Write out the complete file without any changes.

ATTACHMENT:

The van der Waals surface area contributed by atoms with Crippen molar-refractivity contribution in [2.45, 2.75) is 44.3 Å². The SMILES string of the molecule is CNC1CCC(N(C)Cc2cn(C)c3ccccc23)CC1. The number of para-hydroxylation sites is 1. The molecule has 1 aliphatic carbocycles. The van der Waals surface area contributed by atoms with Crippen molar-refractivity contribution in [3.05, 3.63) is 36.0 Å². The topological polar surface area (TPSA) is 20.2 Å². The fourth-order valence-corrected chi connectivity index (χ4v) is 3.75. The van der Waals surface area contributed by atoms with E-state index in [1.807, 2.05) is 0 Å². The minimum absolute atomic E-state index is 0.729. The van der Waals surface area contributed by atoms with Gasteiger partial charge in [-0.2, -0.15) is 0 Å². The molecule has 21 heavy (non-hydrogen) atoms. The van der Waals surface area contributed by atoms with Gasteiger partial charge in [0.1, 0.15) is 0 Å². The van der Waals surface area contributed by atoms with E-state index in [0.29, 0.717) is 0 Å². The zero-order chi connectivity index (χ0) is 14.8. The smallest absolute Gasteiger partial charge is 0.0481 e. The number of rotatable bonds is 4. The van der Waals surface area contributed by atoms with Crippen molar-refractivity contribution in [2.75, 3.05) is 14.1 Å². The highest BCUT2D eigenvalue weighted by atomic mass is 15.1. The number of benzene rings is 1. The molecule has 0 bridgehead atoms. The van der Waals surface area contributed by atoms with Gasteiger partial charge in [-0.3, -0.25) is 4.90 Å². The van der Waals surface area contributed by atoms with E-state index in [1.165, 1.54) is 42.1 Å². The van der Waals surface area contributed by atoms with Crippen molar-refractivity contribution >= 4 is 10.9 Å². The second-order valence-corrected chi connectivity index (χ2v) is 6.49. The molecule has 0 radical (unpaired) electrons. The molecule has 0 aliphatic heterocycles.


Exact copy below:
The van der Waals surface area contributed by atoms with Crippen molar-refractivity contribution in [2.45, 2.75) is 44.3 Å². The SMILES string of the molecule is CNC1CCC(N(C)Cc2cn(C)c3ccccc23)CC1. The number of para-hydroxylation sites is 1. The molecule has 1 aliphatic carbocycles. The van der Waals surface area contributed by atoms with Crippen molar-refractivity contribution in [3.05, 3.63) is 36.0 Å². The topological polar surface area (TPSA) is 20.2 Å². The fourth-order valence-corrected chi connectivity index (χ4v) is 3.75. The van der Waals surface area contributed by atoms with E-state index in [1.807, 2.05) is 0 Å². The minimum absolute atomic E-state index is 0.729. The van der Waals surface area contributed by atoms with Gasteiger partial charge in [-0.2, -0.15) is 0 Å². The molecule has 21 heavy (non-hydrogen) atoms. The van der Waals surface area contributed by atoms with Gasteiger partial charge in [0.1, 0.15) is 0 Å². The van der Waals surface area contributed by atoms with E-state index in [0.29, 0.717) is 0 Å². The zero-order chi connectivity index (χ0) is 14.8. The smallest absolute Gasteiger partial charge is 0.0481 e. The number of rotatable bonds is 4. The van der Waals surface area contributed by atoms with Crippen molar-refractivity contribution in [2.75, 3.05) is 14.1 Å². The highest BCUT2D eigenvalue weighted by atomic mass is 15.1. The number of benzene rings is 1. The molecule has 0 bridgehead atoms. The van der Waals surface area contributed by atoms with Gasteiger partial charge in [-0.3, -0.25) is 4.90 Å². The van der Waals surface area contributed by atoms with E-state index in [1.165, 1.54) is 42.1 Å². The van der Waals surface area contributed by atoms with Crippen molar-refractivity contribution >= 4 is 10.9 Å². The second-order valence-corrected chi connectivity index (χ2v) is 6.49. The molecule has 0 radical (unpaired) electrons. The molecule has 0 aliphatic heterocycles.